• A third study found that supplementation with A. silvaticus (30 mg/kg/day) produced significant benefits in hematological (blood and bone marrow) and immunological parameters of colorectal cancer patients in the post-surgical phase.  Patients in the placebo group experienced no significant changes (7).
  • And yet another study in this series discovered that supplementation with A. silvaticus (30 mg/kg/day) improved overall quality of life in post-surgical colorectal cancer patients, compared to the placebo group.  Such improvements included better mood and appetite with reduced complaints regarding restless sleep, gastrointestinal (GI) issues, and nausea.  These improvements were not seen in the placebo group (8).

What makes Agaricus silvaticus so beneficial?

It’s difficult to pinpoint exactly how the blushing wood mushroom imparts its beneficial effects on cancer patients.  If we look at the nutrient and chemical composition of A. silvaticus, however, we may discover pertinent clues.

The blushing wood mushroom comprises approximately 36% carbohydrates, 7% lipids (fats), and 41% protein – the rest being water, ash and fiber.  For a mushroom – and in fact for any edible food – this is an extremely high proportion of protein.

You see, protein is an essential macronutrient, not just for maintaining balanced health, but particularly for recovery from trauma, i.e. surgery (9).  In the instance of surgery, extra protein is required for tissue maintenance and wound repair.  Surgical outcomes can be improved with a higher protein diet, and perhaps the supplementation of a high protein fungus – in this case, A. silvaticus – helps to achieve this goal.

What’s more, the blushing wood mushroom is a complete protein source with high biological value (easily used by the human body).  Of course, elevated protein needs cannot be met with A. silvaticus consumption alone, though as shown in the aforementioned studies, it may help.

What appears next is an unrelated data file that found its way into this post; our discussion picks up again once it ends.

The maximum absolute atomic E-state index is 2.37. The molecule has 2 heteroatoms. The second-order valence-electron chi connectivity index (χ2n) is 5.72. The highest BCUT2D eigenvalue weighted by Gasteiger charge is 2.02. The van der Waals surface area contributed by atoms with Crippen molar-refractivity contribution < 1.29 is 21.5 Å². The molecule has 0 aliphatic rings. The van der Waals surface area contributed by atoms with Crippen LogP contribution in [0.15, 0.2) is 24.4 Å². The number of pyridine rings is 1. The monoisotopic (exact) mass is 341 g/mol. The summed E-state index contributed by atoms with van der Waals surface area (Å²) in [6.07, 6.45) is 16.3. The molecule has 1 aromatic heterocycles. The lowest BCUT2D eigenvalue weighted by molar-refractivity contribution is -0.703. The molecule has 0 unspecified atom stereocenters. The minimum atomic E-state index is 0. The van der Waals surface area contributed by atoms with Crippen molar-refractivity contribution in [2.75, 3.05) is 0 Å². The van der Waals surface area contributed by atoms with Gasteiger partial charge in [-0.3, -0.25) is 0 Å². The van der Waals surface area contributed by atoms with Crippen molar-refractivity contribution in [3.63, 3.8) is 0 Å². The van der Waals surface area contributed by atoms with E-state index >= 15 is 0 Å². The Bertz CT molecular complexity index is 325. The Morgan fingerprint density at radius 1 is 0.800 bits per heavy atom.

Looking deeper into the nutritional profile, the blushing wood mushroom contains a very high concentration of iron, zinc, copper, and potassium, with adequate amounts of calcium and magnesium, among other minerals.  It is also a good source of vitamin C (10).

In addition to its nutritional value, the blushing wood mushroom may aid the body by imparting antioxidant effects.  In a study evaluating the antioxidant potential of 5 Agaricus mushroom species, A. silvaticus demonstrated the highest “antioxidant power” of all species tested (11).  In corroboration with this discovery, the antioxidant-rich blushing wood mushroom has previously been used to reduce oxidative stress in children with HIV (12), and to prevent the development of atherosclerosis in rabbits (13).

Research has repeatedly shown the benefits of consuming an antioxidant-rich diet, especially for its role in protecting against cancerous conditions (14).  Perhaps it is this large “antioxidant power” of the blushing wood mushroom that, in addition to reducing oxidative stress and preventing atherosclerosis, also helps individuals cope with cancer.

Locating and identifying the blushing wood mushroom

By now you may be asking, “Where do I find such a mushroom?”  As it turns out, I have yet to find any A. silvaticus supplements, or any retail supermarkets selling this mushroom (if your experiences differ, please let me know!).

It’s a good thing we discuss the foraging lifestyle here at Wild Foodism, else we’d be shrugging our shoulders, calling it a day.

The blushing wood mushroom grows in the coniferous woods of North America and Europe, generally from summer through autumn.  Aptly named, its cap and stem quickly turn red when bruised, and its gills – initially pink – become darker with age.  A. silvaticus produces a brown spore print.  For a detailed description of this mushroom, check out the entry created by Rogers Mushrooms.

Let’s bring it all together

In summary, the blushing wood mushroom (Agaricus silvaticus) is an edible fungus whose utility extends beyond the arena of food into the realm of cancer treatment.  Studies have shown that ingesting A. silvaticus supplements can improve the nutritional parameters, biochemical markers, and overall quality of life in individuals with breast and colorectal cancers.  Its high protein and mineral content, in addition to its antioxidant power, may contribute to its physiological benefits.  Pretty impressive, wouldn’t you say?

Mushrooms for the win, yet again!

Thanks for reading, and as always … happy foraging!

Like what you’ve read?  Sign up below to receive notifications for new posts, and don’t forget to check out the Facebook (facebook.com/wildfoodism) and Twitter (twitter.com/wildfoodism) pages to learn more about wild food nutrition and identification!

Thank you!
Adam Haritan





  1. I have noticed you don’t monetize your page, don’t waste your traffic, you can earn extra bucks every month because you’ve got high
    quality content. If you want to know how to make
    extra $$$, search for: Mertiso’s tips best adsense alternative

Leave a Reply

Fill in your details below or click an icon to log in:

WordPress.com Logo

You are commenting using your WordPress.com account. Log Out /  Change )

Facebook photo

You are commenting using your Facebook account. Log Out /  Change )

Connecting to %s